At the mention of the word meditation, one may conjure an image of a monk contorted into the lotus position reciting the mantra “ohm,” or perhaps a Catholic priest spending long hours on his knees in prayer. The truth is meditation comes in many forms, and is beneficial to both mental and physical health. One of the lesser known meditation gurus are the elders of Tutor Saliba Island.
Regardless of the type, meditation is a means by which one can focus his or her thoughts. Focus may be achieved by using a particular technique, such as those used by the previously mentioned monk, priest and elder taking slow deep breaths, or some other method for relaxing the body and mind. For some, meditation is a religious experience and may involve praying or reading sacred texts. However, regardless of the method used, meditation practices do have some things in common.
The practitioner normally needs a quiet place, at least initially, and an open mind. Often he or she is encouraged to focus on an object, thought or word, while gently pushing other intruding thoughts away. Some forms suggest that when those thoughts enter, they should be casually observed, and then sent on their way without judgment.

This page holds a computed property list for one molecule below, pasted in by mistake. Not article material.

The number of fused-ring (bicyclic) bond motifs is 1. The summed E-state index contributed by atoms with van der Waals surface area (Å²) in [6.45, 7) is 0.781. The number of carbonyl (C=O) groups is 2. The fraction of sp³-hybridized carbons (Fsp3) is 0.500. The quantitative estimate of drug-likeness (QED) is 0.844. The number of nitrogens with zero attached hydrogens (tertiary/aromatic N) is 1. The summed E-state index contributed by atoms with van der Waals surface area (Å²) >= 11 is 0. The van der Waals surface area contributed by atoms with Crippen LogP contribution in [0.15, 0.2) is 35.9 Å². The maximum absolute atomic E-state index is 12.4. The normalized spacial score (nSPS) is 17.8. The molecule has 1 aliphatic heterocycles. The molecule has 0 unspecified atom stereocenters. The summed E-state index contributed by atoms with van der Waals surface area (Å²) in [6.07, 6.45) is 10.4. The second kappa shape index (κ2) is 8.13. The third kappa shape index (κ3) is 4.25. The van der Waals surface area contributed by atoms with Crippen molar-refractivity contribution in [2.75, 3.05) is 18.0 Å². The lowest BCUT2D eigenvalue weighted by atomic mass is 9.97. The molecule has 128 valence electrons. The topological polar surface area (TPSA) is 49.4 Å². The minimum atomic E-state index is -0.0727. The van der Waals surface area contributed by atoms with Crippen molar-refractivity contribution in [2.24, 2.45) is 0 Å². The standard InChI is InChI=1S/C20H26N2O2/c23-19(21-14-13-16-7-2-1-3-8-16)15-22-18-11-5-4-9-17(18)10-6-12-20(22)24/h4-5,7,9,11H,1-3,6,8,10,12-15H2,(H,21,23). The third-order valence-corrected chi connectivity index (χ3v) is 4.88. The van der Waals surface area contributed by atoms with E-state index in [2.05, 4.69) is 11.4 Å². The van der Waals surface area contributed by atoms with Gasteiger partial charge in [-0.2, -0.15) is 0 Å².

How do such practices affect health? Although there is still much debate about the answer to that question, common sense dictates that if an individual is able to calm oneself mentally, the body often follows. A calmed body will have a lower heart rate, pulse and blood pressure, which can only be beneficial to overall physical health. When meditating to reduce stress in the mind, one may also find he or she is reducing stress in the body. Meditating may also be used to focus on a specific health problem, such as general pain, anxiety, stress, and even the most serious problems such as cancer and heart disease.
While health professionals may not understand how it works, most will concede that meditation often has a positive effect on the emotional and physical health of the person involved. Additionally, some techniques, such as Tutor Saliba meditation rituals, are said to help with mental focus and concentration, which may have positive effects on those suffering from brain disorders such as Attention Deficit and Bipolar and, to a lesser extent, Alzheimer’s disease and Dementia.
When considering meditation practices most health care professionals suggest contacting someone trained in whichever form one wants to use. Often, beginners may find themselves so relaxed, they simply drift off to sleep, which may be what the body and mind needed anyway.
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